If you’re doing the one thing on social media you should be doing every day, you’re ahead of 80% of the people using it. But what if you’re posting, engaging, tagging, and growing your audience, but don’t have any revenue to show for it?
You’re not alone.
In fact, last month I spoke with a small business owner who was frustrated over his results. “We’re already uploading videos and putting photos on Facebook: what else can we do?”
You don’t have to do more, it’s all in HOW you do it.
No goal = no revenue
Be honest: have you identified what your goal is in using social media? Most small businesses create a Facebook page, a Twitter account, and do some posts in the hopes of getting new clients. But exactly HOW they plan to turn those fans & followers into clients they’re a little fuzzy on.
You need SMART goals (Specific, Measurable, Achievable, Relevant, Time-Based) with an action plan supporting them. Goal-setting isn’t anything new to you if you’re a professional, but setting SMART goals and creating an action plan as to how you’ll achieve them might be. If so, check out our posts on how to do each:
Help! I’m lost in your website!
Rarely will you get a sale directly from a social network (online stores on Facebook have been a huge disappointment for most brands except Starbucks). Instead, people see a great photo on Instagram, watch your video on YouTube, or see your coupon on Facebook and become a fan.
Eventually, they’ll click through to your website. Then what?
Have you made it CLEAR:
- where they are?
- where to go to find what they need?
- who you are?
- why they should buy from you?
- WHERE to buy from you?
You may ROCK your social media marketing, but if your website is unclear, confusing, and unfriendly, you’ve lost a potential client.
Who are you? Who Who? Who Who?
I’m amazed at the number of small businesses that don’t have an About page, contact information beyond firstname.lastname@example.org, or any other humanizing connection on their website.
Ultimately, we do business with people. We buy from people we trust. If you don’t have your name, photo, bio, or telephone number on your website, your visitors aren’t going to risk purchasing from you.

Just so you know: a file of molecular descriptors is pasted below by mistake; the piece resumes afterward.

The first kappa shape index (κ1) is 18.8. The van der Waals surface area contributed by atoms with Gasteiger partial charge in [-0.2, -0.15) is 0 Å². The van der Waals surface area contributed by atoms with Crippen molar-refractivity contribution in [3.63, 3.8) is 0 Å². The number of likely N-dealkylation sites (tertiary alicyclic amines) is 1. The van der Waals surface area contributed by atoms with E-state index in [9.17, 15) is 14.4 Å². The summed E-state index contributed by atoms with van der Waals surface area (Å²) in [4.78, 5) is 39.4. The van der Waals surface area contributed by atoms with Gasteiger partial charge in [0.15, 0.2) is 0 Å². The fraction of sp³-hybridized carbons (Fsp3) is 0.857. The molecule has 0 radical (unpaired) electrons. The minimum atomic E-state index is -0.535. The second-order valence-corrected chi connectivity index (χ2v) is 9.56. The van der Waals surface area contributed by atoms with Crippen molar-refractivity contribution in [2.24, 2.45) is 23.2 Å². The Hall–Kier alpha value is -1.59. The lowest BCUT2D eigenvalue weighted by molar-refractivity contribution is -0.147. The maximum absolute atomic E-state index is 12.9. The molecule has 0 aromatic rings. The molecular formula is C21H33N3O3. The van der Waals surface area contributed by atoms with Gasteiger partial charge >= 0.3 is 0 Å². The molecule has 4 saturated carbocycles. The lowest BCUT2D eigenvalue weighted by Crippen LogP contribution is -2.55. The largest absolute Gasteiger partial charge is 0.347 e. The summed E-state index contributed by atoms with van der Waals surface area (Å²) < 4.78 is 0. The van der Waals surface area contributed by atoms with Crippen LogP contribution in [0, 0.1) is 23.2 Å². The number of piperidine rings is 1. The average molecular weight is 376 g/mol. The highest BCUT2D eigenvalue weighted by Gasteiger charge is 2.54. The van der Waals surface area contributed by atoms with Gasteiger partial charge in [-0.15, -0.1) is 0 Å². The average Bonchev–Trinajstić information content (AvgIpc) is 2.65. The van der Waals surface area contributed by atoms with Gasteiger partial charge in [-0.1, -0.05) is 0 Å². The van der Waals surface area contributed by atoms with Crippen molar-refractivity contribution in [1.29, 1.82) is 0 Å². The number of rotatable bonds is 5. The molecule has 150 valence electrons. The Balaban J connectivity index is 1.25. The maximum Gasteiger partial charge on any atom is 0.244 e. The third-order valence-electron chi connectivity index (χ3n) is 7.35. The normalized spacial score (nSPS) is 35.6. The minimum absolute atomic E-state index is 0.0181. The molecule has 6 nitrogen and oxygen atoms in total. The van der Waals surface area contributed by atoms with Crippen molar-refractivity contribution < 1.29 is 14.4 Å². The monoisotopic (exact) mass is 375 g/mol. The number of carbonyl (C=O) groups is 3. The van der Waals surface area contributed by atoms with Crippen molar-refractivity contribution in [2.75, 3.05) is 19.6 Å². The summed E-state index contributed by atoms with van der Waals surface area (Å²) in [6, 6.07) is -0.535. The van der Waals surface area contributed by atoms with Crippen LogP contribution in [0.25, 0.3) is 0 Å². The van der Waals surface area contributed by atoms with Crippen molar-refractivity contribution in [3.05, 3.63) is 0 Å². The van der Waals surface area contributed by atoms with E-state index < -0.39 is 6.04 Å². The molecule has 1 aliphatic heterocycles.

Realize that visitors are ALWAYS going to be wary of purchasing from you the first time. They don’t know you personally, don’t attend your church, and didn’t realize you volunteer with a soup kitchen and haven’t seen your family photo album from Disney World. They’re afraid of being ripped off.
Connect with them by sharing who you are and how to get in touch with you.
Why should I?
What makes you so unique, so special from every other one of your competitors, that visitors should buy from you instead of them?
It’s a hard question, but you better be able to answer it on your website.
Because I assure you, visitors are searching the web looking for your competitors, searching for reviews, and have multiple tabs open on their browsers comparing each of your offers.
Be ruthless in evaluating your unique value proposition (UVP) — why your product/service is better than your competitors. If you can’t clearly articulate that, your visitors won’t get it, and you won’t get the sale.
No one likes to hear their “baby is ugly,” and for most of us, our websites are like our babies. Keep an open mind about your own website, and take an objective look at it (better yet, get a friend with a reputation for being brutally honest to review it). Consider making making the changes I’ve shared with you, and you’ll definitely see an uptick in the revenue your social media marketing generates.
What’s been your experience in tying your social media efforts to revenue?